girl_on_a_stick: (Default)
I got this BestSelf journal thingy and while it's really beautiful and I see how useful it will be I'm not sure this is the right time for it for me. It's based on a 3 month goal cycle and the next three months for me are going to be pretty chaotic. I just don't know what much of it is going to look like between the yurt going up, garage built, moving out there and the fact that I won't know my work schedule for much of the time.

I was just thinking it's been 7 years since I had a M-F 8-5 job. I kind of miss it in some ways. For starters it would be nice to be home the same time as my husband. It would be nice for things to be regular. But I don't miss rush hour traffic and having my favorite trails and such be crowded because I can only access them at the same time as everyone else.

Off to the park for rangering. Just me and Blythe today and I'm looking forward to it. She's a joy to work with and I learn a lot from her. Still bitter she didn't get the full time Ranger 1 job.
girl_on_a_stick: (Default)
My dream schedule would be to have Sundays and Mondays off. That way I'd get a whole day to do something with Mat and a whole day to myself to do shit I like to do. Today I've already been to the gym, now I'm going to paint, make chicken stock and read a bit. I ordered one of those Best Self journal thingies and am going to give it a try. I'm already pretty organized and list-oriented, but I like how pretty it is and after our move I'll have less internet access so keeping everything online might not be the best option anyway. We'll see.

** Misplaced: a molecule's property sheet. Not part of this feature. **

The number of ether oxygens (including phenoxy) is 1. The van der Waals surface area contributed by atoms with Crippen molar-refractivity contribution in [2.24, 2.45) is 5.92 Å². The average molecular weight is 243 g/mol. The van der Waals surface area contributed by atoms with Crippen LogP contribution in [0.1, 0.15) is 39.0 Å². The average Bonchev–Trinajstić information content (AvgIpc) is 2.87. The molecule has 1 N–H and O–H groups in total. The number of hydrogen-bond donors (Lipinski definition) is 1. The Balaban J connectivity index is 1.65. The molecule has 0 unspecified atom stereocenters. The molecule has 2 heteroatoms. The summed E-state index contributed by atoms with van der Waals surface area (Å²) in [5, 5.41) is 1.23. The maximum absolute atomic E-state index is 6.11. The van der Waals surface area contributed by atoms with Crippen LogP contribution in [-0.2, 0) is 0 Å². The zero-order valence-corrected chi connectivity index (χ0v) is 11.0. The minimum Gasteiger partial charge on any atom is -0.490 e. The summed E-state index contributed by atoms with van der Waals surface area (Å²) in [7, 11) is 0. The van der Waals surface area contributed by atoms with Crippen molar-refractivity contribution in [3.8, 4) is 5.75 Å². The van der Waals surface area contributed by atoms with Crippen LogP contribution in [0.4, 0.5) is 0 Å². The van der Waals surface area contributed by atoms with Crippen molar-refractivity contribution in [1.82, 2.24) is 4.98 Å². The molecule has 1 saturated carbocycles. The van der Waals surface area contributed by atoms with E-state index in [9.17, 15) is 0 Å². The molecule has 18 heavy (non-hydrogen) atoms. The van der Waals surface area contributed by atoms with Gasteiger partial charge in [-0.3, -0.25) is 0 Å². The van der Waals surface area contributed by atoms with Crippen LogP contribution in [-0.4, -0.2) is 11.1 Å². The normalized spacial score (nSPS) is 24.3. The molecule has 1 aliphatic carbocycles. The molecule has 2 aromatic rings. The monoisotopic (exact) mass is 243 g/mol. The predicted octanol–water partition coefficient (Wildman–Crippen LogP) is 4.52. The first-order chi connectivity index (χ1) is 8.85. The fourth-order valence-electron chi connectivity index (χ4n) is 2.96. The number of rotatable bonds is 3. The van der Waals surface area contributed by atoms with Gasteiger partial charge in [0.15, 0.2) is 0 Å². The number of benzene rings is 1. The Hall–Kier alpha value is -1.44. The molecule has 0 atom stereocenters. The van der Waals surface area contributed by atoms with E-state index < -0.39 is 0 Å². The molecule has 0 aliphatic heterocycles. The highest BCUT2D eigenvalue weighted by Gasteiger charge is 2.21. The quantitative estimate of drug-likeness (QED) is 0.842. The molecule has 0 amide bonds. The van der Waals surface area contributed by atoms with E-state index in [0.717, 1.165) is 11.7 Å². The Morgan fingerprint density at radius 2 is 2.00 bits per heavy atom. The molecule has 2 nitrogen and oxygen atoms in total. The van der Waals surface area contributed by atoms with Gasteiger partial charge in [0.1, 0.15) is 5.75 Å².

I'm already thinking ahead to this winter. I think my contract will finish up around the end of September. Early October will be for getting the nordic season volunteers recruited and trained and doing a bit of camping. Late October we're going to Cuba. When then?

Mat says I don't have to work if I don't want to. But I like working (sometimes). Maybe I could find a part time gig coaching someplace? I could put way more effort into writing. Mat is going to build me a little artist's studio this fall so I'll have a quiet place to paint and write. I could go teach scuba someplace warm for a month and Mat could join me for a bit?
girl_on_a_stick: (Default)
Rest in peace, Dylan Dog. You were a good boy for me and a good boy for my mom. Thanks for all the hikes, camps, walks on the beach, licks and endless games of catch.
girl_on_a_stick: (boxing)
The movies have lied to you, even the nature documentaries we grew up with as kids miss the mark. I won’t even mention a certain animated film and stage production.

Let’s start with their characteristic call. The roar. Ask most people what a lion sounds like and they answer with ‘rawr’, or a raspy imitation of the MGM Grand feline who announced our favorite childhood films.

Lions do go ‘rawr’ and ‘grrrr’ but this isn’t a true roar. These are minor vocalizations, often made while squabbling over food or as a warning to a nearby threat such as a jackal trying to sneak off with a morsel of meat.